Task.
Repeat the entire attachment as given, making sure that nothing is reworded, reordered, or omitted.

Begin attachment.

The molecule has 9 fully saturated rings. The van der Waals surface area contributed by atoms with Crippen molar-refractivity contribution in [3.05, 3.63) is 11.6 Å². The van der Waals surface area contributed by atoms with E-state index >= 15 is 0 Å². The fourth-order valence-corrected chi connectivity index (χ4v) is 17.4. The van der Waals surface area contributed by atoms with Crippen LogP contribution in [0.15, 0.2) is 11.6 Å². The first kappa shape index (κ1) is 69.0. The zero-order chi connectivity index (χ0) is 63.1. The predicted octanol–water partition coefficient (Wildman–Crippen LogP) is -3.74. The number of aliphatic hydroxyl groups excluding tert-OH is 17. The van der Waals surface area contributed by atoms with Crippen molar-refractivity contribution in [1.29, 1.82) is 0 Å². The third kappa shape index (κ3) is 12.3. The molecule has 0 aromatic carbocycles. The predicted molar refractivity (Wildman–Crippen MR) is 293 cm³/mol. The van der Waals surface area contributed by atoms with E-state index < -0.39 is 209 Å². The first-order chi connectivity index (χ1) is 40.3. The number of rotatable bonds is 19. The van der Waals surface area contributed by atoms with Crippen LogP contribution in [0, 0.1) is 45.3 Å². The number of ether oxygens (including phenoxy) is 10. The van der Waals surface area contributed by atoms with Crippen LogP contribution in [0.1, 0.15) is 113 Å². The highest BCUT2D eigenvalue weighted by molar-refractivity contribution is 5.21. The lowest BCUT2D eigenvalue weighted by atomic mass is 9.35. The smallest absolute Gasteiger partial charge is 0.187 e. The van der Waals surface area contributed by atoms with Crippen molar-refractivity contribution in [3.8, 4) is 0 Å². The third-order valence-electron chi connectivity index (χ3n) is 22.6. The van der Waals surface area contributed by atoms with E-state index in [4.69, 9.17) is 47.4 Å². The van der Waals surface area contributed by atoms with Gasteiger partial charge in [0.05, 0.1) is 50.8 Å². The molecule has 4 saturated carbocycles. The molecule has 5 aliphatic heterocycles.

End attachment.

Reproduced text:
The molecule has 9 fully saturated rings. The van der Waals surface area contributed by atoms with Crippen molar-refractivity contribution in [3.05, 3.63) is 11.6 Å². The van der Waals surface area contributed by atoms with E-state index >= 15 is 0 Å². The fourth-order valence-corrected chi connectivity index (χ4v) is 17.4. The van der Waals surface area contributed by atoms with Crippen LogP contribution in [0.15, 0.2) is 11.6 Å². The first kappa shape index (κ1) is 69.0. The zero-order chi connectivity index (χ0) is 63.1. The predicted octanol–water partition coefficient (Wildman–Crippen LogP) is -3.74. The number of aliphatic hydroxyl groups excluding tert-OH is 17. The van der Waals surface area contributed by atoms with Crippen molar-refractivity contribution in [1.29, 1.82) is 0 Å². The third kappa shape index (κ3) is 12.3. The molecule has 0 aromatic carbocycles. The predicted molar refractivity (Wildman–Crippen MR) is 293 cm³/mol. The van der Waals surface area contributed by atoms with E-state index < -0.39 is 209 Å². The first-order chi connectivity index (χ1) is 40.3. The number of rotatable bonds is 19. The van der Waals surface area contributed by atoms with Crippen LogP contribution in [0, 0.1) is 45.3 Å². The number of ether oxygens (including phenoxy) is 10. The van der Waals surface area contributed by atoms with Crippen LogP contribution in [0.1, 0.15) is 113 Å². The highest BCUT2D eigenvalue weighted by molar-refractivity contribution is 5.21. The lowest BCUT2D eigenvalue weighted by atomic mass is 9.35. The smallest absolute Gasteiger partial charge is 0.187 e. The van der Waals surface area contributed by atoms with Crippen molar-refractivity contribution in [3.8, 4) is 0 Å². The third-order valence-electron chi connectivity index (χ3n) is 22.6. The van der Waals surface area contributed by atoms with E-state index in [4.69, 9.17) is 47.4 Å². The van der Waals surface area contributed by atoms with Gasteiger partial charge in [0.05, 0.1) is 50.8 Å². The molecule has 4 saturated carbocycles. The molecule has 5 aliphatic heterocycles.